There are ways to systematically correct for such biases (e.g., by building buy-and-hold portfolios and studying how the valuation levels for these change over time); such approaches are modelling-intensive and come with their own nuances. In addition, any adjustments that one were to make would usually have some significant implicit assumptions that would need to be thought through.
A related issue is that two EM countries can have very different sectoral compositions. For instance, almost 60% of the weight within Russia is concentrated within the Energy sector, while Taiwan has a large weight in the Hardware and Semiconductor sectors. Owing to the drastically different business models of companies across different sectors, they often trade at different valuation levels. Energy companies, for example, typically trade at a discount to the rest of the universe on a P/E basis. Technology companies, on the other hand, tend to trade at a persistent premium.
How much of the observed 50% discount that Russia trades at relative to EM is driven by Energy? Similarly, how much of the premium that Taiwan trades at is driven by the Hardware and Semiconductor sectors being a big part of the Taiwanese universe? How can we systematically mitigate this?
As you can hopefully appreciate by now, there are several nuances to think about when building top-down models in EM, and each can be tackled using one of many approaches. In our opinion, there is no one way to tackle a given nuance that is foolproof. Each approach has its own strengths and weaknesses.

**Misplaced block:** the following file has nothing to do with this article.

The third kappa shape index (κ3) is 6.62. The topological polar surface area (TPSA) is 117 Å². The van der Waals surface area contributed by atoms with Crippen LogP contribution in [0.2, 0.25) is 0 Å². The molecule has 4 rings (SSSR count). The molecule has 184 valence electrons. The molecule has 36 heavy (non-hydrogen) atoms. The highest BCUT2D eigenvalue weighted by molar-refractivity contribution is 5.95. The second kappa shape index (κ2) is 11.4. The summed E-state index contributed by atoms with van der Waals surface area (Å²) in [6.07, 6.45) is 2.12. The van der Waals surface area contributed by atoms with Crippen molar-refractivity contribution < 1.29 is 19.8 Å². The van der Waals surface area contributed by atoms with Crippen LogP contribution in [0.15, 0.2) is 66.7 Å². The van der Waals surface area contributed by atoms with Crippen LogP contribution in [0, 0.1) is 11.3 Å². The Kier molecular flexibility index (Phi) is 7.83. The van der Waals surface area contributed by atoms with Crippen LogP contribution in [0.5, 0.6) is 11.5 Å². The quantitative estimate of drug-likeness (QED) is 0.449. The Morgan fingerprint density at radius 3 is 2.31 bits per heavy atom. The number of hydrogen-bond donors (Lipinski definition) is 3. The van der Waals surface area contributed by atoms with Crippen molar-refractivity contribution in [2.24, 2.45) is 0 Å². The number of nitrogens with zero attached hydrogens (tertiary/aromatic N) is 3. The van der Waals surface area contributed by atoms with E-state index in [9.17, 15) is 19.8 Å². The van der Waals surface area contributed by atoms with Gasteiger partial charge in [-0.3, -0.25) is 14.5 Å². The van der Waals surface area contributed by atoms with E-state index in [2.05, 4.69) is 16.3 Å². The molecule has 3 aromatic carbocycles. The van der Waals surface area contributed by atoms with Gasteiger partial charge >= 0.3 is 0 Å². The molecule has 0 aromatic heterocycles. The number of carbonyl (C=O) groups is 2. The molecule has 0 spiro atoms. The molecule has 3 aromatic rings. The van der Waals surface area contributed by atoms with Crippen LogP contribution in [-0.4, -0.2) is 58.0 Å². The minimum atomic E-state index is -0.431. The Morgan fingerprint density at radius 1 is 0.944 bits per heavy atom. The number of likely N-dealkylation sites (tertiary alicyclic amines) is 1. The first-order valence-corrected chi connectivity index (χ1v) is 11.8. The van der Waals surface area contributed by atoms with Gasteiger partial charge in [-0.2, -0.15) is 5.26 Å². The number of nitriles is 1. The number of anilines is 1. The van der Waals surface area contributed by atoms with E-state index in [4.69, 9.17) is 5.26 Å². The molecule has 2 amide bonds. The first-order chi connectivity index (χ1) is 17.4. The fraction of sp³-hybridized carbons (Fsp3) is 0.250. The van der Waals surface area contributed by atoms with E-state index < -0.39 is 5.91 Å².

Exhibit 4 provides a very basic example of how a time-series-based terminal valuation assumption can correct for some of the persistent biases inherent in a simple cross-sectional model.
The blue line captures the relative valuation multiple of Brazil over time. The dotted red (cross-sectional model) and orange (time-series model) lines represent the terminal multiple we expect Brazil’s valuation to revert to. Barring a few short periods, the cross-sectional approach would find Brazil almost constantly cheap (blue line below the dotted-red). Using the time-series approach instead, however, the view on Brazil is perhaps more balanced (roughly equal amount of time when the blue line is above or below the orange line).
Another aspect of top-down investing that is particularly applicable to the EM world is the varying level of risk associated with investing in EM countries. Country valuations need to be adjusted for these different levels of risk. We do this by adding a top-down quality pillar to refine our top-down valuation estimates.
At the bottom-up level, our quality models capture company-level profitability, predictability, earnings quality, and balance sheet strength. But we think of quality quite differently at the top-down level: our top-down quality model is designed to identify macroeconomic vulnerability at the country level.